Making tapioca is a slightly involved process, though it really makes sense when you think of it in terms of what it really is: a kind of cassava starch pasta.
Starting with the pure cassava starch that I talked about in the previous post, the starch is moistened slightly and put into large rotating pans, not unlike the kind used to coat candies like M&M’s. The granules are simply rolled over and over onto one another until they start to collect in little balls or “pearls”. Just how big the pearls get is a factor of how long the panning process goes on.
At that point the pearls are steamed, causing the outer 50% of the starch molecules in the ball to gelate, or loosen and disperse among the water that collects on the pearl as it’s steamed. Here the gelating process is stopped and the pearls are dried, which causes something rather interesting to happen. The starch tries to “retrograde”, or revert back to its previous form, but just like an unbundled bale of hay, it’ll never fully go back to its once-compact form. Still, the molecules start re-bonding to each other, only this time they do it in a much more orderly fashion that they originally did, forming networks that are almost crystalline in their regularity. Being so orderly and tightly bound, these structures resist dispersal, even in boiling in water, which means they act like a skin, keeping the ball in one piece when it’s cooked.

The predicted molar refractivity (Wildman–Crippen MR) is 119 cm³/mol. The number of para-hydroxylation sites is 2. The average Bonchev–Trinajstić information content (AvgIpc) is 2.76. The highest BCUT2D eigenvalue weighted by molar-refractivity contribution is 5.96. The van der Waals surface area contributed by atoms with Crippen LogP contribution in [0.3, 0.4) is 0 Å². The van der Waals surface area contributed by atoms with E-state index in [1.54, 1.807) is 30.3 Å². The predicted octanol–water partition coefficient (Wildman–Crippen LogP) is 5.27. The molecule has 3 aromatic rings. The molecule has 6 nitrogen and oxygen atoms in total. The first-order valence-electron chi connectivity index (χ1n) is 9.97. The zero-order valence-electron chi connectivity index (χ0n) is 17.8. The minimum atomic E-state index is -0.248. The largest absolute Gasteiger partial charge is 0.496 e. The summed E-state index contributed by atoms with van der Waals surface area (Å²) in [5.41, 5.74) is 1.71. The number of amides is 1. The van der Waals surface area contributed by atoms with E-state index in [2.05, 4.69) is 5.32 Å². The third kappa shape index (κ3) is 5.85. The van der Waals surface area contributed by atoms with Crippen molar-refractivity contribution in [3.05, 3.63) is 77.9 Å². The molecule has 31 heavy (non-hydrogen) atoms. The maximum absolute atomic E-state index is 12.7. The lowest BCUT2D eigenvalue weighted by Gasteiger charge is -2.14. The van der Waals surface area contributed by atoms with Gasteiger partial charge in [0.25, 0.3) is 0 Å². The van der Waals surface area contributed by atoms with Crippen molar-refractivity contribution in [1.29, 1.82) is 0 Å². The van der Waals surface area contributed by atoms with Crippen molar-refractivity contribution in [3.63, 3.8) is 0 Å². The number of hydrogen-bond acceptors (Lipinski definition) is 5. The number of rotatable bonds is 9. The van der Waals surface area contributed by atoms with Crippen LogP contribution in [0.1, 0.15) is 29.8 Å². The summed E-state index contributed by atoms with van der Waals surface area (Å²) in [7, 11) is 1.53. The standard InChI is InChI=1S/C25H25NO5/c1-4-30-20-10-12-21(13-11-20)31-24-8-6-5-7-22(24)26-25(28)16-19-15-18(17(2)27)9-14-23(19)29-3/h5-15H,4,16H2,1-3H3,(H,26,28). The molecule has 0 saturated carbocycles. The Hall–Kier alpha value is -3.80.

It’s the very same process that’s employed to produce other types of all-starch (zero-protein) noodles like Japanese harusame, or “glass” noodles. Interesting, isn’t it, that both glass noodles and tapioca are more-or-less see-through. That’s because protein molecules scatter light rays, rendering wheat-based pastas opaque. But no protein means no scattered light, it just passes straight on through. Which is another way of saying: transparency.